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Southside Johnny & The Asbury Jukes, Wellmont Theater, Montclair, NJ: All my cares just drift right into space February 26, 2011

Posted by Anton A in American music, Southside Johnny.
Tags: , , ,

Southside and the Jukes returned to the Wellmont tonight for another rousing, rollicking evening. Like last year, they played a terrific 2 & 1/2 hour show. By somewhere past the midpoint they had most of the crowd on their feet, dancing their shoes off in their seats or down front by the stage. 


I can’t pretend to be a dispassionate critic here. After six years of not seeing this band – I have no idea how that happened but it did – last May’s Wellmont show made me a born-again fan. I saw the light that night and caught the Jukes six more times in 2010. I’m hoping at least to equal that this year. No matter what kind of trials and tribulations you’re going through, if you have a taste for the Jukes’ blend of soul-drenched horn-heavy R&B, they’ll leave you feeling exhilarated and glad to be alive when the night is over.


You won’t catch these guys playing the same show twice; regardless of who might wander in and out of the band on a given night, Johnny changes the set list every time. These musicians know each other’s moves so well, they can turn on a dime and respond to Johnny’s on-the-fly song choices at the drop-kick of a hat. You never know what you’re going to hear next at a Jukes show; one night’s encore may be the next night’s opener. That is such a rare thing.


The Jukes were traveling with one guitarist last night, the talented Glenn Alexander. I’d gotten used to their two-guitar attack last year, with Andy York and then Billy Walton adding more of a hard rock edge to their sound. Last night’s performance was no less of a careening thrill ride for having one fewer of the crew on board. They revved it up and dialed it down in response to Johnny’s cues, taking the audience on an energized trip through the sounds and melodies of several generations, some now starting to fade into history. Bless the Jukes for keeping those tunes alive.


The band benefitted from the usual excellent sound mix at the Wellmont, with each instrument and voice ringing clear and distinct. Glenn’s solo guitar allowed John Conte’s fine bass work, Jeff Kazee’s keys and Tom “The Goose” Seguso’s percussion to stand out a bit more, not to mention the amazing horn section.



Johnny seemed in rare form; his voice was as rich and strrong as I’ve ever heard it, his vibrato didn’t waver. Maybe it was the month off, or maybe Jeff Kazee has found him some new voodoo potion to soothe the vocal cords; whatever it was, Johnny fired it up early and stoked the coals all night.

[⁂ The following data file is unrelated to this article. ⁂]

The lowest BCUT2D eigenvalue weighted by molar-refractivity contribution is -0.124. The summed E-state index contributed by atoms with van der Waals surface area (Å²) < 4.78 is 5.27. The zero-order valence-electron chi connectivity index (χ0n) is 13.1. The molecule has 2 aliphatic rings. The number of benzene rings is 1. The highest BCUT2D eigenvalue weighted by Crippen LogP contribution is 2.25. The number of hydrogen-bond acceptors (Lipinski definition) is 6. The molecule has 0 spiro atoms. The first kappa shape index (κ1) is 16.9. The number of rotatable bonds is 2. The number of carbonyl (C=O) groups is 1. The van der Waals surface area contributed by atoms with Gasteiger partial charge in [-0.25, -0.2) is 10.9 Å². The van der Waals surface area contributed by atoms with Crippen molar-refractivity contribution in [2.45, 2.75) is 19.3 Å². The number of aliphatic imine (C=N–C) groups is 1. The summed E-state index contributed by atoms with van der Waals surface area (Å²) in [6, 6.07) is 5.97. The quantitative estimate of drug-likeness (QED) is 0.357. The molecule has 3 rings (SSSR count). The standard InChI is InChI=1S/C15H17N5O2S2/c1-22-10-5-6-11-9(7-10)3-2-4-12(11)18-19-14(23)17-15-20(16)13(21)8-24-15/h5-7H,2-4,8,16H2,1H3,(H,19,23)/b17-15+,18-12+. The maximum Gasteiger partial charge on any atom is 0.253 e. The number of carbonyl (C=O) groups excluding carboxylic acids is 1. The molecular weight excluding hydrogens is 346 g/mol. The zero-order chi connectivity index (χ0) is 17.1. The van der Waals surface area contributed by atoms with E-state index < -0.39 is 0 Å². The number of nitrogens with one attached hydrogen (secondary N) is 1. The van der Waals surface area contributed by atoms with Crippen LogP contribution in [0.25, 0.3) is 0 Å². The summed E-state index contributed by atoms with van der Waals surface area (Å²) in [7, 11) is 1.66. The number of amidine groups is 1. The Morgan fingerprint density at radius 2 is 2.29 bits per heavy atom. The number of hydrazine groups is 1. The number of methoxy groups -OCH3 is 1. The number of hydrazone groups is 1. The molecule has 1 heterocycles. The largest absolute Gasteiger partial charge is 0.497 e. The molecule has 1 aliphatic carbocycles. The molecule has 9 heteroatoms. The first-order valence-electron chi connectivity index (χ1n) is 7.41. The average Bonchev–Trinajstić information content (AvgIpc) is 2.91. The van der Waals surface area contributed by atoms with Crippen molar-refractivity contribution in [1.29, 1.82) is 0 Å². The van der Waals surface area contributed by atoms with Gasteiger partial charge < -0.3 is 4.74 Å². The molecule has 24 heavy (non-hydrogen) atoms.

I’ll note a few personal highlights; you can find the full set list here at the wonderful Jukes web site. Johnny’s cover of Walk Away Renee, as always, was an emotional stroll down Memory Street. Why Is Love Such A Sacrifice?, written by early Jukes guitarist Billy Rush, was strong and passionate. Cover versions of Nothing But A Heartache, spiced with Jeff’s fiery Farfisa-toned keyboard riffs, and You’re My Girl with blazing vocals from both Johnny & Jeff, left an almost painful grin on my face.


Johnny & Jeff did one of their patented comedy routines. Johnny: “Who are all those peoople standing offstage behind you? There are like 30 people back there.” Jeff, “I don’t know. I’ve never seen them before.” Johnny, “Are they your cousins or something? It’s like playing at Grand Ole Opry up here. Hmmm….. Oh Shenandoah….” And they were off into an impromptu version of the folk classic, which flowed seamlessly into a soulful rendition of Up On The Roof. The song took me back five decades to summer nights in Missouri, listening to the Drifters on my tinny transistor radio when I was a kid in 1962. I love the way that Johnny and the Jukes can stir up memories with an old song like that.


There were ripping versions of Johnny’s newest tunes from the Pills & Ammo album. You Can’t Bury Me and One More Night To Rock were full-tilt foot-stompers.



 All Night Long, their most Stones-like original tune, from the superb Better Days album, was outstanding, with Johnny wailing one great blues lick after another on the harmonica and Glenn matching him line for line.



A few songs later they played their versions of Happy and Loving Cup, just in case we hadn’t had enough Stones flavor for one night. We’re Having A Party marked the end of the main set; Mark Masefield, from Outside The Box, joined Jeff at the keys to add an extra layer of rocking piano to the first finale. 


You know you’re at a Jukes show when the Lead Singer yells, “Play me a surf tune!” in the middle of the encores and the band immediately breaks into a sonic tsunami of Wipe Out.




What a blast it all was. The Jukes know how to have fun and take you along for the ride. They’re the best tonic for whatever might ail you. I look forward to my next dose.



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